Masters Of Command: Alexander, Hannibal, Caesar, and the Genius of Leadership, by Barry Strauss
As someone who likes reading about classical military history , this book is something that is pretty obviously something that would interest me. And given the author’s own work as one of the main contemporary classicists with a strong interest in military history in the ancient Greek and Roman world, this book is well within the author’s wheelhouse. This is the sort of work that fulfills expectations–you know enough of the author’s work to know that he is quite capable of writing very well about the subject matter and find that he does so in a way that is not necessarily surprising but is definitely excellent. This book has the feel that the author is trying to pivot from writing about ancient history for a small audience to writing about a larger audience that wants to view military history as a way to examine successful leadership qualities in general. The work does not make a full shift to shallow numbered leadership principles as some authors make their career on, but it certainly is a move to try to make classical military history more generally accessible and more obviously relevant to a wider audience. How you feel about that aim will greatly influence how you feel about this book.
In about 250 pages or so, the author manages to conduct a parallel analysis of three of the most notable ancient military history commanders in Alexander of Macedon, Hannibal Barca, and Julius Caesar. He begins with an author’s note, chronology, glossary, and maps to set the context for the analysis that follows. After that the author defines ten qualities of successful commanders (1) and examines how they apply to the three leaders in question. The author then examines the three ancient generals according to six criteria, namely how they handled their initial attacks (2), dealing with resistance (3), the clash between these leaders and their most powerful adversaries (4), closing the net towards victory (5), and knowing when to stop (6), something the author does not believe any of these leaders knew how to do well. The author then gives a conclusion, acknowledgements, and notes and an index. Overall, the work does a good job at presenting some of the notable aspects of Alexander’s conquest of the Persian Empire, Hannibal’s efforts in the Second Punic War, and Julius Caesar’s career after crossing the Rubicon.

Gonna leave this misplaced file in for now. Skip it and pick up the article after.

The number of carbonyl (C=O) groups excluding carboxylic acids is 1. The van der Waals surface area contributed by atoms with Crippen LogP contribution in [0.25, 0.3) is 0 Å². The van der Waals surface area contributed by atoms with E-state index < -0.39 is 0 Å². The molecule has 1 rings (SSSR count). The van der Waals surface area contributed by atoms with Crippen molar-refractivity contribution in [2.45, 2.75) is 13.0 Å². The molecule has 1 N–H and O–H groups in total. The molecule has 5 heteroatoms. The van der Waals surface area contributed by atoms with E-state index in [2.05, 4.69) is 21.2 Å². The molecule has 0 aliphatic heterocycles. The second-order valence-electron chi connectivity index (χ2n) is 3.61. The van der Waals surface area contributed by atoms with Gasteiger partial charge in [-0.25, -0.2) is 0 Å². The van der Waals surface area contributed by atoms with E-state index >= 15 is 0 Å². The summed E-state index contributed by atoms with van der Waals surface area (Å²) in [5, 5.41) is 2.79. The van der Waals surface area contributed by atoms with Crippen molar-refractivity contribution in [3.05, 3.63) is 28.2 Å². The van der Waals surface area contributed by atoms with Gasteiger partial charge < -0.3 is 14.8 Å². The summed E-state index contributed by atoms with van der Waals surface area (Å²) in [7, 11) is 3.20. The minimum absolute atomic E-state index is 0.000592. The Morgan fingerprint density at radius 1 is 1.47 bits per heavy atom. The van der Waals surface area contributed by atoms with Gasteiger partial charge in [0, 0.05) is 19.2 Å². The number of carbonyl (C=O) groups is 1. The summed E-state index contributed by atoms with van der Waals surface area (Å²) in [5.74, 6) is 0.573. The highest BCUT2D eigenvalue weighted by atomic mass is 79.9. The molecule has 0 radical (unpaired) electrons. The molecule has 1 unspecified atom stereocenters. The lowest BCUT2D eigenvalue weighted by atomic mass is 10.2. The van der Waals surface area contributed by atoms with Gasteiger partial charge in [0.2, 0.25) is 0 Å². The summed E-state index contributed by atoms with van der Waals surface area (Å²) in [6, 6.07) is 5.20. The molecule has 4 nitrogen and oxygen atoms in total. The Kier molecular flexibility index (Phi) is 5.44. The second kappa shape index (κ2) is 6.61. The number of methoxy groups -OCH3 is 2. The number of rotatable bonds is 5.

Is this a great book? I’m not sure. It is a very good book, a very competent book, a thought provoking work that offers a skillful comparative analysis of three famous generals about whom much has been written and whose efforts have served as an inspiration to many. The author is candid about their flaws–he notes that Alexander was careless about political matters, that Hannibal had a major strategic flaw in not seeking to defeat Rome and in not understanding the strength of its political system, and that Julius Caesar had an immense laxity with regards to logistical matters. This book is no hagiography, but it does give appropriate praise as well as trying to keep an air of drama and reflecting on the fact that great commanders often do not fit in well with their own political cultures. It is easy for a successful leader to seek political power and to denigrate the political process and to solve social and political and diplomatic problems mainly through force. It was as true in the ancient world as it is true today that when you are a hammer, everything starts to look like a nail. And if you like reading about ancient military leaders in parallel, even if you already know about them a great deal, this book certainly has a great deal to offer.
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